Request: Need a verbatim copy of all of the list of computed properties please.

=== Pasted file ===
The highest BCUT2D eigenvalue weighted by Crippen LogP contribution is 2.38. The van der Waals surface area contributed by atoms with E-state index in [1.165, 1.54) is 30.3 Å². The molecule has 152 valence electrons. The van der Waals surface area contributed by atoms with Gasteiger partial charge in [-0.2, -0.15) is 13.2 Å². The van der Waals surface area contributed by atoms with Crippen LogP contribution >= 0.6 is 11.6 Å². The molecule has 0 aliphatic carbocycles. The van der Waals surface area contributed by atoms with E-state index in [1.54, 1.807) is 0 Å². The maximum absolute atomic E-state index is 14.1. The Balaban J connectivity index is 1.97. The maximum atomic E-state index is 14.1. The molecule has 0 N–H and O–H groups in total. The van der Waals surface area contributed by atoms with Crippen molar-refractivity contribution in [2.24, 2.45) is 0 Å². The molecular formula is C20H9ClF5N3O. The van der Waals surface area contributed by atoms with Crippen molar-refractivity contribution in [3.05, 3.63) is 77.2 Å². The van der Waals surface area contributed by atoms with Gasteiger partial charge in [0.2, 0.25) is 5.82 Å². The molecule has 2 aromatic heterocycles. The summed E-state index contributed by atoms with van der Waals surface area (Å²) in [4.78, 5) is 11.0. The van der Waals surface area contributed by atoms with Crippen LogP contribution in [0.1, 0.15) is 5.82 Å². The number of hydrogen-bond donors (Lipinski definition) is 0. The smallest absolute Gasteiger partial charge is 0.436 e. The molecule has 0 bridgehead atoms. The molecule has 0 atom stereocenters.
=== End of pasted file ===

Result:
The highest BCUT2D eigenvalue weighted by Crippen LogP contribution is 2.38. The van der Waals surface area contributed by atoms with E-state index in [1.165, 1.54) is 30.3 Å². The molecule has 152 valence electrons. The van der Waals surface area contributed by atoms with Gasteiger partial charge in [-0.2, -0.15) is 13.2 Å². The van der Waals surface area contributed by atoms with Crippen LogP contribution >= 0.6 is 11.6 Å². The molecule has 0 aliphatic carbocycles. The van der Waals surface area contributed by atoms with E-state index in [1.54, 1.807) is 0 Å². The maximum absolute atomic E-state index is 14.1. The Balaban J connectivity index is 1.97. The maximum atomic E-state index is 14.1. The molecule has 0 N–H and O–H groups in total. The van der Waals surface area contributed by atoms with Crippen molar-refractivity contribution in [2.24, 2.45) is 0 Å². The molecular formula is C20H9ClF5N3O. The van der Waals surface area contributed by atoms with Crippen molar-refractivity contribution in [3.05, 3.63) is 77.2 Å². The van der Waals surface area contributed by atoms with Gasteiger partial charge in [0.2, 0.25) is 5.82 Å². The molecule has 2 aromatic heterocycles. The summed E-state index contributed by atoms with van der Waals surface area (Å²) in [4.78, 5) is 11.0. The van der Waals surface area contributed by atoms with Crippen LogP contribution in [0.1, 0.15) is 5.82 Å². The number of hydrogen-bond donors (Lipinski definition) is 0. The smallest absolute Gasteiger partial charge is 0.436 e. The molecule has 0 bridgehead atoms. The molecule has 0 atom stereocenters.